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A large nonprofit organization in Shrewsbury, MA has breached the contract.

Additional Information: I’ve raised money for a large nonprofit organization in Shrewsbury, MA.   The organization is owned by a private person.  Now she has breached our contract and refuses to pay my commissions.  We have a written contract and witnesses as well. What should I do? ATTORNEY ANSWER: Inasmuch as commissions are considered wages under the Massachusetts Wage Act, you should file a complaint with the Office of the Attorney General, Fair Labor Division, in order to preserve your right to sue the employer or its President or Treasurer under the Wage Act for treble damages plus attorney’s fees and costs.  The Fair Labor Division has posted its complaint form on its web page at this link: Simply print

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In the state of Massachusetts, can I be fired after giving my notice?

Additional Information: I have been at my job here in Worcester for 4 years and am moving to Florida in a few months to work for a competitor company.  I’d like to give a substantial notice so they can hire someone else and I can help get the new person trained but I’m afraid they will fire me and then I’ll be without a job until I move. Is it legal for them to fire me after I give notice? ATTORNEY ANSWER: Unless you have an employment contract or collective bargaining agreement that would establish your right to continue your employment during the notice period, the employer may terminate your employment after you give your notice, if it wishes.  This

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In the state of MA, can an employer take an unauthorized deduction from an employee’s paycheck?

Additional Information: Is it legal for an employer to take an unauthorized deduction from an employee’s paycheck for damage done to company property? ATTORNEY ANSWER: No, an employer may not take any deduction for such damage, even if ostensibly authorized by the employee under the employer’s policies, unless there has been a court determination that the employee is responsible to the employer for the damage because the deduction violates the “special contract” provision of the Massachusetts Wage Act.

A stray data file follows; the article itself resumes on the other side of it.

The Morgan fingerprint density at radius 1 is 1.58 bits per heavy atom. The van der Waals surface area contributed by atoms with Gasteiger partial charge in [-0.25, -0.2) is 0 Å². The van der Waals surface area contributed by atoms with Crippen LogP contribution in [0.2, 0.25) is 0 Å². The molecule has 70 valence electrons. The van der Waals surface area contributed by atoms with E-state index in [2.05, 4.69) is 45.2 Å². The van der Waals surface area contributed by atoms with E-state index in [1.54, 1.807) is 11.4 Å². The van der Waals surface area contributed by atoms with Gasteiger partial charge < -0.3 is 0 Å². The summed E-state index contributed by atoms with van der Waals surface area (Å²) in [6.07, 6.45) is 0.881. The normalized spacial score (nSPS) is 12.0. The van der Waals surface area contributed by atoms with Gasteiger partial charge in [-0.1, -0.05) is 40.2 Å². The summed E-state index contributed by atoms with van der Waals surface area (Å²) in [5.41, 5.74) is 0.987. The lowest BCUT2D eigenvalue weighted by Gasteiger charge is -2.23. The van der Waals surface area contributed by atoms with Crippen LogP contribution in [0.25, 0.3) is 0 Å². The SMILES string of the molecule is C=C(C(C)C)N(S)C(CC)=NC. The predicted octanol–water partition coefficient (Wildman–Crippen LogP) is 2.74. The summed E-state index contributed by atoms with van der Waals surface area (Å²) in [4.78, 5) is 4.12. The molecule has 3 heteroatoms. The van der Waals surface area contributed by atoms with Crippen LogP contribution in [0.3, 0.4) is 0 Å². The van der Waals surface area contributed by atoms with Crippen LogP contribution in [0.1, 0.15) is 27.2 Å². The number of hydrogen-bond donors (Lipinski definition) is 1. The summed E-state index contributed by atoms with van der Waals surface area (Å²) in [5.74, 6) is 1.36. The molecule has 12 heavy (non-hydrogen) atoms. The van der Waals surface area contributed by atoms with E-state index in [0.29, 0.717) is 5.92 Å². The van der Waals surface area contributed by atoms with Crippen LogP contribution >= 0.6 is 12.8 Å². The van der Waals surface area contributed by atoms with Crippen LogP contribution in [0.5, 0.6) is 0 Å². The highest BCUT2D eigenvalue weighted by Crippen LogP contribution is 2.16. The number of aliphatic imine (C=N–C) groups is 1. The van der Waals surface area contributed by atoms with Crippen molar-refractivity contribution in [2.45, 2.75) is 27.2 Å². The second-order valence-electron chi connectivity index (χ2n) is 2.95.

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In Massachusetts, can severance payments be terminated?

Additional Information: Can my former employer terminate severance payments (salary continuation) if I gain employment prior to the severance term expiring? ATTORNEY ANSWER: There is no obligation in Massachusetts for employers to pay severance in most instances. The employer may unilaterally set the terms upon which it will pay severance, or the employer and employee may agree to the terms of the severance as part of a separation agreement. Unless the termination of the severance payments is in breach of the terms agreed upon by the parties, the employer may cease such payments upon the employee’s gaining subsequent employment.

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Are written employment offers legally binding in Massachusetts?

Additional Information: In my original employment offer letter, I was offered travel reimbursement as part of my compensation. I have submitted my travel expenses but my employer hasn’t reimbursed me. Are employers in Massachusetts legally required to pay vehicle expenses that were offered in a written employment offer? ATTORNEY ANSWER: The employment offer and your acceptance of it form a contract binding upon the employer and the employee. An employer’s failure to pay an employee’s travel expenses in accordance with this contract is a breach of the employment contract, assuming that the employee has submitted the documentation required by the contract. The employee could therefore bring a breach of contract action in court to obtain the unpaid reimbursements.